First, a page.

CAMPAIGN NEWS: PRESS COVERAGE
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FROM: The Advocate, 2.12.03
Offers Guide for Louisiana Juvenile Justice
The headlines look familiar: Prison riots, escapes, rapes and beatings. This was not Louisiana. Those were the news stories in the 1970s about Missouri's 600-bed juvenile prison in rural Booneville.
Missouri reformed its juvenile-justice system after a number of years. That state no longer houses its 1,300 juvenile offenders in prison cells. Instead, the offenders stay either in school-style dormitories or are assigned to day programs located near their homes so the state also can provide family therapy.
Even for its most-violent juvenile offenders, Missouri provides only fences around the dorms.
The Missouri system is considered one of the most effective in the nation. Here's what they learned: Group homes and day programs work better at rehabilitation and are a lot cheaper to run than juvenile prisons.
In Louisiana, the system is reversed. Louisiana has far more prison beds, 1,678, than its 836 group-home beds and 268 day-program slots.
Because of that, Louisiana's juvenile corrections system is far more expensive: $127.6 million budgeted this fiscal year in Louisiana versus $60 million in Missouri.
Elijah Lewis, the assistant corrections secretary over Louisiana's juvenile corrections, said those budget figures may be an apples-and-oranges comparison because Missouri diverts 80 percent of its juvenile offenders to pre-trial programs while Louisiana diverts only 40 percent.
Lewis acknowledges that prison is the most-expensive option.
The Louisiana Juvenile Justice Commission and its advisory board -- considering reforms for Louisiana -- recently toured the Missouri system. Commissioners, including state Rep. Diane Winston, R-Covington, hailed that system as one Louisiana should emulate.
Getting from here to there will take some doing. Louisiana's district attorneys, sheriffs and state Corrections Secretary Richard Stalder already voiced reservations about two of the most far-reaching proposals before the Commission: Immediately closing one of the state's four juvenile prisons and creating a Department of Children, Youth and Families.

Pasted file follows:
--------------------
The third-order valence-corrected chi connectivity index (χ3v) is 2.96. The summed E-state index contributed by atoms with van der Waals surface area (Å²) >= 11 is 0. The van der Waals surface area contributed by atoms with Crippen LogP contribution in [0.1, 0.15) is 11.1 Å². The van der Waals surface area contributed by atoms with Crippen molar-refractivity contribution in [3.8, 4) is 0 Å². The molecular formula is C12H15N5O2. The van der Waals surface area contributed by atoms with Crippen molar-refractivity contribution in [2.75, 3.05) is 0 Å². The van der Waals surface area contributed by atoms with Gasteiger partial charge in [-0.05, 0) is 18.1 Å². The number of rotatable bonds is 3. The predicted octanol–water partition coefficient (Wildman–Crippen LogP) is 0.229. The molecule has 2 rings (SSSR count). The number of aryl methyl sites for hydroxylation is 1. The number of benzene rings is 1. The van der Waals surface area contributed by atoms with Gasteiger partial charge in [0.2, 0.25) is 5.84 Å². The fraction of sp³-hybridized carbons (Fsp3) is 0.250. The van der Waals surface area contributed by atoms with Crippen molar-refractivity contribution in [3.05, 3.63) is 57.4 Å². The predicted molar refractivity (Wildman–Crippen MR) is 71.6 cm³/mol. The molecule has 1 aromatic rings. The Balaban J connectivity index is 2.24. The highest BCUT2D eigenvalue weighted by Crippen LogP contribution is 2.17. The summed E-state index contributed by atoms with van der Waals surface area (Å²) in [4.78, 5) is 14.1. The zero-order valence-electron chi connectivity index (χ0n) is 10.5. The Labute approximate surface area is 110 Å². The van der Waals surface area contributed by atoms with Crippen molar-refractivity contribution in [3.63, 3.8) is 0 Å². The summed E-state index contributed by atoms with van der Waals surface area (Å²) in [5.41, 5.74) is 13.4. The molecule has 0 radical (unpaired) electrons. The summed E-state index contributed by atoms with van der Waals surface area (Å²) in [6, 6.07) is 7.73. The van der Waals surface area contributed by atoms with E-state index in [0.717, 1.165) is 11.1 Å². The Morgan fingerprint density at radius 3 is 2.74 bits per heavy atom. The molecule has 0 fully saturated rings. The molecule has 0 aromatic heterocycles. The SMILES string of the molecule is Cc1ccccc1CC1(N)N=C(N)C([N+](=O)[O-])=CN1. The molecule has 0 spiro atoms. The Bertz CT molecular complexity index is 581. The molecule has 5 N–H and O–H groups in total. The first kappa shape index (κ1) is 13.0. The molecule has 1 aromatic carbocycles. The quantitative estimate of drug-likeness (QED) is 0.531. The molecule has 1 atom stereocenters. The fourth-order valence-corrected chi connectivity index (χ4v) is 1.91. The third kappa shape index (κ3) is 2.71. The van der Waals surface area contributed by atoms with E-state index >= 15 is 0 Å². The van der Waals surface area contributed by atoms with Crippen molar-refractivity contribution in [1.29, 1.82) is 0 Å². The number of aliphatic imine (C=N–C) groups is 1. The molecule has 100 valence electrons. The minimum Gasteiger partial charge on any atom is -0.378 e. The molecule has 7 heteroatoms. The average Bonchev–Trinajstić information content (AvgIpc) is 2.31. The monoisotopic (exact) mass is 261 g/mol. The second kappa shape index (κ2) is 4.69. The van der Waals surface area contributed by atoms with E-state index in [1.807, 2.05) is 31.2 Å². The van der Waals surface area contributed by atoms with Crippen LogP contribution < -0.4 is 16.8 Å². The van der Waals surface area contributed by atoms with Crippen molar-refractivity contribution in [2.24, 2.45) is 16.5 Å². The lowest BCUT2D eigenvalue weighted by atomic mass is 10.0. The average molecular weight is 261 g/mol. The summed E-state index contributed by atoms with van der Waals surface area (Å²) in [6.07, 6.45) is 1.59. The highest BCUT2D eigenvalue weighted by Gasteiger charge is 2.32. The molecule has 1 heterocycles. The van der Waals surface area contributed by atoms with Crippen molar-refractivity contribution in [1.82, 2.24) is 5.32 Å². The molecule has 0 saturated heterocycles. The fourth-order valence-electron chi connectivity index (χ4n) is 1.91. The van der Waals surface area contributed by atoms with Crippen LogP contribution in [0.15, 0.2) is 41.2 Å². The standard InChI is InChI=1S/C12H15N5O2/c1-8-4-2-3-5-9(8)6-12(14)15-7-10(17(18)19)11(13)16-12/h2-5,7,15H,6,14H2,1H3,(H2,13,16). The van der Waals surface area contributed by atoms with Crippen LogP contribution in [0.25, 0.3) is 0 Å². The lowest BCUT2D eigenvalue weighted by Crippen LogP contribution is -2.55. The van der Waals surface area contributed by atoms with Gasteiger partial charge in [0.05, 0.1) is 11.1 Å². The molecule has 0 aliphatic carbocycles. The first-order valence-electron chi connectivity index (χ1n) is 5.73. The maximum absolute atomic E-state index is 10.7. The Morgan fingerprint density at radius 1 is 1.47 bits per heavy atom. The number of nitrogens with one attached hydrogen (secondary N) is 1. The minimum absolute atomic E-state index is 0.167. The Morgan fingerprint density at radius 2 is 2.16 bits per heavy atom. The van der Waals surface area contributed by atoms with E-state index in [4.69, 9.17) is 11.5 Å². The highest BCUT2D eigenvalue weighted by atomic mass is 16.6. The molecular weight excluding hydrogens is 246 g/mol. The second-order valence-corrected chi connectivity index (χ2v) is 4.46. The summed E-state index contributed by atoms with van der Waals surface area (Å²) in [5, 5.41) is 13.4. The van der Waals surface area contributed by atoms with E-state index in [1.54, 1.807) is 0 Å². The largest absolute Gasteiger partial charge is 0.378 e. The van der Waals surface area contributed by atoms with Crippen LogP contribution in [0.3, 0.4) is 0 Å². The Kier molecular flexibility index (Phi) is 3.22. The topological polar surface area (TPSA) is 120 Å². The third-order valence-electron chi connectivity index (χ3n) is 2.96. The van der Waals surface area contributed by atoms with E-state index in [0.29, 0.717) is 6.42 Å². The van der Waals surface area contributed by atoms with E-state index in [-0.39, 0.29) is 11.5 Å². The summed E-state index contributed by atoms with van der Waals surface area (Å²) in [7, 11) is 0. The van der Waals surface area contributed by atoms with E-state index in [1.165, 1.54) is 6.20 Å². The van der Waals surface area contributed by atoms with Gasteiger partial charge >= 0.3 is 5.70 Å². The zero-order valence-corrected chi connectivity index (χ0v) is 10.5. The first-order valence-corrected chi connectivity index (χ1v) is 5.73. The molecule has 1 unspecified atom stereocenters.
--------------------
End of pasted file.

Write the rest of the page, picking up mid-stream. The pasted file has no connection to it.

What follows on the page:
The nonprofit Annie E. Casey Foundation, a national organization that promotes public policies dealing with children and families, suggested immediate closure of a juvenile prison in order to generate funds to expand alternative rehabilitation programs. The idea is that Louisiana, in its fiscal bind, will not otherwise have those funds to spend.
The commission's advisory board suggested creating a new agency as a way to change the mind-set of state officials involved with juvenile justice.
Missouri's reforms occurred during a period of years, by trial and error, and without a master plan, said Mark Steward, director of Missouri's Division of Youth Services, which oversees services for juvenile offenders.
The first step came in 1970, when Missouri moved 100 juveniles, including some of its most-hardened offenders, from the Booneville prison into the mobile homes of an abandoned Job Corps center in a national park near Poplar Bluff, Mo. Against all odds, Steward said, the alternative program worked.
The state took another 10 years before it decided to convert the Booneville prison -- midway between St. Louis and Kansas City -- into an adult prison.
In 1973, Missouri overhauled its executive branch, which until then provided state services through 114 independent agencies, Steward said. Juvenile and adult corrections were placed under Missouri's new Department of Social Services. The state formed a separate adult corrections agency in 1978, but left juvenile corrections under social services.
Steward said many of the liberal reform efforts had the support of conservatives such as John Ashcroft, now U.S. attorney general and then Missouri's governor, and Stephen Limbaugh, a Republican circuit court judge who is a cousin of conservative commentator Rush Limbaugh.
Steward said the pace of reform is not as important as just getting it started. He suggests Louisiana begin by conducting thorough evaluations of each juvenile offender to determine the best type of rehabilitation for that boy or girl.
Well, that's a start.
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